Anthropology

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Anthropology is the study of humans from the past as well as the present, so it is a rather broad discipline. In order to understand cultures around the world and through time, Anthropology utilizes information from social and biological sciences, the humanities, and other related fields. In the United States, anthropologists specialize in one of four areas: socio-cultural anthropology, archaeology, biological anthropology, or linguistics.

Socio-cultural anthropologists are interested in how living groups are distinct from other cultures and how they adapt to their environment; organize, govern, communicate, perpetuate their traditions; and interpret the world. Ethnographers are anthropologists who collect data on an individual culture through participant observation, interviews, genealogical studies, etc., as part of a field study in which they are immersed in direct contact with the group. The goal is to describe and interpret the various aspects of the culture as thoroughly as possible in writing. Objects utilized by the people, including their clothing, utensils, tools, weapons, religious items, furniture, ornaments, habitats, etc., may be collected for further study by other scholars in the future.

Archaeologists study past peoples, from the first use of stone tools by ancient hominids millions of years ago to peoples living in more recent historic times. The evidence archaeologists examine includes a range of material remains left behind by human activities, including artifacts such as pottery, stone and bone tools, woven crafts, architectural structures, and physical features (such as hearths, storage pits, burials, and roads). They also analyze evidence from the ancient environment, including landscapes, floral, faunal, and geological remains, and chemical residues. The information sought by archaeologists covers a wide array of topics, including the identification and development of unique cultures, their economies, technological innovations, subsistence patterns, belief systems, social organization, and interaction with the environment and their neighbors.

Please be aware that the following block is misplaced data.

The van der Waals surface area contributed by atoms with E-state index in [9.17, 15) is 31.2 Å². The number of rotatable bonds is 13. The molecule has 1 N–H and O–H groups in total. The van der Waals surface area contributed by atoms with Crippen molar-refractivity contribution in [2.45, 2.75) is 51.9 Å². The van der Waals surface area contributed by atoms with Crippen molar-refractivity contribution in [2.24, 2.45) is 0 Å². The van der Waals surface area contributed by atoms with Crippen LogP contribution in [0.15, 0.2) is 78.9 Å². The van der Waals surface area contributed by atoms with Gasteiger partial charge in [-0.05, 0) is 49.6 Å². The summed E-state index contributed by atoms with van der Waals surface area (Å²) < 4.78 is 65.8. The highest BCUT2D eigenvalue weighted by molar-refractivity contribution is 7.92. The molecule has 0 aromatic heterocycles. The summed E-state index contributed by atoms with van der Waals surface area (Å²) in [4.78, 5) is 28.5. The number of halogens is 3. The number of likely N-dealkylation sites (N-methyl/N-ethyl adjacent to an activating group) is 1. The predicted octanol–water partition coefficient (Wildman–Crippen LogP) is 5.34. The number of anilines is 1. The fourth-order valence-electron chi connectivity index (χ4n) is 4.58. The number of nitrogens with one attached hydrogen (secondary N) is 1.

Biological anthropologists study human evolution, adaptation to environmental conditions (e.g., high altitude, extreme cold, or extreme heat), physical variation among populations, and the antiquity, cause, and distribution of diseases and pathologies. This subdiscipline includes research on other primates (primatology), the hominid fossil record (paleoanthropology), prehistoric human remains in archaeological sites of any age (bioarchaeology), human biology (health, growth and development), and genetics of past and living populations.

Linguistic anthropologists study the ways in which language reflects and modifies a culture’s customs and activities, including how members communicate, establish social identity, express their beliefs, and interpret their world through the spoken and written word.